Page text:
Causes that are close to my heart....

Juvenile Diabetes

This is my niece Ally. She was diagnosed with Type 1 diabetes in February of 2009. I will be honest and say when she was first diagnosed I had no clue what having diabetes meant ( my only experience with diabetes was a short lived gestational diabetes diagnosis with Mark and a dad who is Type 2 but has become insulin dependant over a long period of time). I thought she just had to watch what she ate and take some insulin when she felt shaky ( proving how much I didn't know! You actually give insulin to cover her carbs and to treat a high blood sugar level. You give juice when she feels shaky to treat a low blood sugar level) . Maybe a finger prick here and there  but as time has progressed I have discovered how wrong I was. I watch this little girl count more carbs than you can imagine, she tests her blood constantly, she has site changes every few days and even though she's scared she puts on a brave face while my sons or cousins watch her, she drinks juice in her sleep when she's too low,  and she is mature beyond her years- much more mature than any child her age should have to be but Thank God she is. She is a star. Her parents are the most amazing individuals I know- they never sleep through the night, they adjust insulin and  make pump changes like its second nature, they deal with the highs and lows all the while staying calm therefore keeping Ally calm and Ally is blessed to have them as her parents.

As I've learned more about Juvenile Diabetes I have come to understand just how important it is to find a cure and I hope that watching this small video or reading a link you might learn something you might not have known.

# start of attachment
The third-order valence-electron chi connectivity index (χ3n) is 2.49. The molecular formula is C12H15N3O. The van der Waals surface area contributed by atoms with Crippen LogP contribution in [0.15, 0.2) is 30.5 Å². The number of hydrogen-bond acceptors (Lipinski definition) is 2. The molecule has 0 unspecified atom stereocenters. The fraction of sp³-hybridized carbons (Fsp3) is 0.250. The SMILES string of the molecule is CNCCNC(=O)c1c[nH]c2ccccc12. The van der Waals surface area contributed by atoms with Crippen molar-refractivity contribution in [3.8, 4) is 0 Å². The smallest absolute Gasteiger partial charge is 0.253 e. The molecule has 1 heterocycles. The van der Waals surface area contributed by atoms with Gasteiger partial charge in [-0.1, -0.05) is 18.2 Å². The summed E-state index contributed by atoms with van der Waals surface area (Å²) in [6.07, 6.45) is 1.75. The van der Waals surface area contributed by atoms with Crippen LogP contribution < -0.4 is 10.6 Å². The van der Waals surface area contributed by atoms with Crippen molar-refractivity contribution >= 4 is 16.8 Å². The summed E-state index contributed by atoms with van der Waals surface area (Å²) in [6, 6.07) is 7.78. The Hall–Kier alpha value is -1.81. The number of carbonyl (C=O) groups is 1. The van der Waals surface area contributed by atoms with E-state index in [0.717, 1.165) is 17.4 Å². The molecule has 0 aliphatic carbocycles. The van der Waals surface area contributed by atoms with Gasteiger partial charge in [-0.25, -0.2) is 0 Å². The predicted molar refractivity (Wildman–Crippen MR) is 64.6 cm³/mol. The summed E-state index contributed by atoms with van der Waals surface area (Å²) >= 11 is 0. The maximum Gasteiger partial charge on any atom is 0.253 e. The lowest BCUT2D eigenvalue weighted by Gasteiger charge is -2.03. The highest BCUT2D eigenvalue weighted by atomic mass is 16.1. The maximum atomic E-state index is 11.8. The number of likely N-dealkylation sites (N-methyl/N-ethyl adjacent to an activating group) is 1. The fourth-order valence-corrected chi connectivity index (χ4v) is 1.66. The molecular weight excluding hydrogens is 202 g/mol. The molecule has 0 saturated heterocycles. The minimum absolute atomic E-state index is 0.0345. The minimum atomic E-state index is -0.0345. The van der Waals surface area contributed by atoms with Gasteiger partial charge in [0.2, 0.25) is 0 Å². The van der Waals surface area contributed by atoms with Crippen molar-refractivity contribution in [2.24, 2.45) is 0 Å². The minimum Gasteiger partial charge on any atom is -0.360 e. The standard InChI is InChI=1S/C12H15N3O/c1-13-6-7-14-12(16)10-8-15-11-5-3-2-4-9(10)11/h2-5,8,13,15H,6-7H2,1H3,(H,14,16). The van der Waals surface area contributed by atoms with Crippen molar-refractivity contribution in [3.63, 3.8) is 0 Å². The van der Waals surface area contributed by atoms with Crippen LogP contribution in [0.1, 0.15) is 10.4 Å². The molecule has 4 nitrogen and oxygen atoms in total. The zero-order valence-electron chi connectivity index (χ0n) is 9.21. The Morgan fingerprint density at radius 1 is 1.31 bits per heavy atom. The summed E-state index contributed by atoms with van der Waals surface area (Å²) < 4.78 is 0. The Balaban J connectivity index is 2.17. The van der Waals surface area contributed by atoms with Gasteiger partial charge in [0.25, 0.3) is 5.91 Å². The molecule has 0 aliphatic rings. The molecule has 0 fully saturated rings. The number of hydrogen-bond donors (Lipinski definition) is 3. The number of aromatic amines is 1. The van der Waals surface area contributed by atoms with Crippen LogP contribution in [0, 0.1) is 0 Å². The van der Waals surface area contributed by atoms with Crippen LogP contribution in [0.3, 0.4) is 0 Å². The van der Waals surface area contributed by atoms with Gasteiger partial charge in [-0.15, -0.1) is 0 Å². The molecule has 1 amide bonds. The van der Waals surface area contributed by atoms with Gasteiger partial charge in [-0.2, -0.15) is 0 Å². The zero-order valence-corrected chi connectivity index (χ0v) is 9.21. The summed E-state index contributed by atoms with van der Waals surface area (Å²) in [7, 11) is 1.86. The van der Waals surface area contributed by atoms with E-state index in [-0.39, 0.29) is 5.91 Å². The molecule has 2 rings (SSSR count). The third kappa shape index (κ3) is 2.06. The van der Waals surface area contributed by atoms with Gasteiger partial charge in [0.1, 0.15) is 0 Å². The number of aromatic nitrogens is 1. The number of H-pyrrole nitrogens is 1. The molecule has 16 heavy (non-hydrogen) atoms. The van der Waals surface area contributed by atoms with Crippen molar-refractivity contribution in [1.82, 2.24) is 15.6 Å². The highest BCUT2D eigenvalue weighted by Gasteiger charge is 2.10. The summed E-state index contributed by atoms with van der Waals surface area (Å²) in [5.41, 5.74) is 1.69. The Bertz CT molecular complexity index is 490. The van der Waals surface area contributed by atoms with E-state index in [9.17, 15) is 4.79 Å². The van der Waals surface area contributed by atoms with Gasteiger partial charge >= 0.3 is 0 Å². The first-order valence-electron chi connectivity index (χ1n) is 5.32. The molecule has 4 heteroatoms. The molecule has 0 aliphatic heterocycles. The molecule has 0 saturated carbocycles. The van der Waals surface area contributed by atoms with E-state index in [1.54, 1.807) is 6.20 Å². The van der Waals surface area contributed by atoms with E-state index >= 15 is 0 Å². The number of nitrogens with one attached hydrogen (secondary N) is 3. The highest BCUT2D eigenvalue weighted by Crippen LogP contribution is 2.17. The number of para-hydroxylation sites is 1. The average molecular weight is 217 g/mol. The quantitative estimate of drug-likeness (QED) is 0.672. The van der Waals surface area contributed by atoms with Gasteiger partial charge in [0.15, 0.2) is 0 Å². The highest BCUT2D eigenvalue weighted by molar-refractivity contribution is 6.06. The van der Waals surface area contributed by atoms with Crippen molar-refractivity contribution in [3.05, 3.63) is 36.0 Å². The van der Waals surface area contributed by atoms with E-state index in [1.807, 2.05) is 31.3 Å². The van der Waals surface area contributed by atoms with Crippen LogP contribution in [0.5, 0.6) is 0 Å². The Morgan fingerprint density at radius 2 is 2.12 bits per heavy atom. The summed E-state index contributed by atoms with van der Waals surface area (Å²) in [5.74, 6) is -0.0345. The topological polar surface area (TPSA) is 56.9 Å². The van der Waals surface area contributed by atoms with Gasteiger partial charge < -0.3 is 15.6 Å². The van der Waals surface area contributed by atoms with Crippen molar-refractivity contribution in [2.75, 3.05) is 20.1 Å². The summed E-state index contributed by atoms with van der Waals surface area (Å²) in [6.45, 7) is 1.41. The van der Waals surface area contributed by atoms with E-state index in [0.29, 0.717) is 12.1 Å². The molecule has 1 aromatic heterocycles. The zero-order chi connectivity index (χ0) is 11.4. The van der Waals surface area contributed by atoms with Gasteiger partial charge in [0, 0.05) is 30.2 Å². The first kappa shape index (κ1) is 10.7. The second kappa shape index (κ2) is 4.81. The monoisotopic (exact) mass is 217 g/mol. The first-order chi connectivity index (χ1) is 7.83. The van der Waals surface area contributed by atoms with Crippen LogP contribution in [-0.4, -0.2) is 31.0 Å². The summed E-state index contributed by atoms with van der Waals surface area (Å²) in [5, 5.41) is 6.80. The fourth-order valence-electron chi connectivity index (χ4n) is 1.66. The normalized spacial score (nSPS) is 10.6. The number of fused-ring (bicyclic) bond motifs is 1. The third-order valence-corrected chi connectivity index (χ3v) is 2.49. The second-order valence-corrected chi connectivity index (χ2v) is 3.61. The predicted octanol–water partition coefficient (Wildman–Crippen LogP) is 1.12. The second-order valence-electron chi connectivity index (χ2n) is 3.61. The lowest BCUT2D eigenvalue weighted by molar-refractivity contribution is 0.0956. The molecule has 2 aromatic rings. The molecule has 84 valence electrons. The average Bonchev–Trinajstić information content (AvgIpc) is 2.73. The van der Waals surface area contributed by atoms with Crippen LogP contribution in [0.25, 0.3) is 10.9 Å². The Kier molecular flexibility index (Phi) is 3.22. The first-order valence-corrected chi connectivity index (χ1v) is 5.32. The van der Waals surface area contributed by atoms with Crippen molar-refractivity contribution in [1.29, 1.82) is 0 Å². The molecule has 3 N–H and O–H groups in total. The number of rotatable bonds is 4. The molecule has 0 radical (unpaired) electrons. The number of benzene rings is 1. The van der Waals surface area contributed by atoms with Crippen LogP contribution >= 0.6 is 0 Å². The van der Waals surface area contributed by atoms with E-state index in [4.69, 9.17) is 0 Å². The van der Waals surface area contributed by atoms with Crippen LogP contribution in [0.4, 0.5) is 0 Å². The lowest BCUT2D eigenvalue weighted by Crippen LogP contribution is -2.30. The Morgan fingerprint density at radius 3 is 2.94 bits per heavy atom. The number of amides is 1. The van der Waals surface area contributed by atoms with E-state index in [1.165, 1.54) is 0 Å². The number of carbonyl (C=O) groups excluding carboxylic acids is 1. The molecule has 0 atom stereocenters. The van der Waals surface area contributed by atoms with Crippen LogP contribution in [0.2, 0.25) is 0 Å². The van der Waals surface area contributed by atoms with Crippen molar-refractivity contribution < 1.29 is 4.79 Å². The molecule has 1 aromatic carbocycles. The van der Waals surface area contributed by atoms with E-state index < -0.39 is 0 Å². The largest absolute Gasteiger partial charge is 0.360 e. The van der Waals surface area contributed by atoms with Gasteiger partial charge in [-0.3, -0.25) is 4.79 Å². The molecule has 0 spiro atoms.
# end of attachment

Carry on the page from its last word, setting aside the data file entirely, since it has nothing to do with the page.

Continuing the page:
(Please make sure my playlist is set to pause)

Diabetes Walk 2010

Some additional links and information :
My sister in law's blog ( Ally's mom):

Breast Cancer

My mom was diagnosed with Breast cancer on December 2, 2009- this happened to fall on her birthday. Some birthday present. She had had her regular mammogram and when she received the results they had found what was called micro calcifications. She explained them as "little glitter spots" on her xray. The doctors told her not to be concerned and they would recheck at a later point but my mom pushed for a biopsy. The biopsy revealed cancer. After many, many appointments and much talk she eventually opted for a double mastectomy followed by chemo treatments. She is free and clear of her cancer now, has had her reconstructive surgery, and is nearing the end of her treatments ( part of the follow up after surgery and chemo was taking a medicine called Herceptin every 3 wks for a year).

Now that we are at the tail end of the whole process we look back and are amazed at what we watched her go through. She had complications from a lumpectomy, she was horribly uncomfortable after her mastectomy,  she survived infections that placed her in the hospital more than once and prolonged other treatments, she had her hair fall out, and has dealt with debilitating headaches since the beginning. She did this and still celebrated every holiday and every birthday, she held family dinners and laughed when her hair started to grow back in entirely different. She barely flinched while they tattooed her eyebrows back on and joked that she liked her wigs better than her old "real" hair style. She is a rock. She is a survivor and another person who has opened my eyes to a cause I never though twice about. A cause you hear about all the time but rarely stop to think about until it hits home. Thank God for her health.

My mom, Ryan and my brother Jon. This was right after she received her diagnosis.

Breast cancer links:

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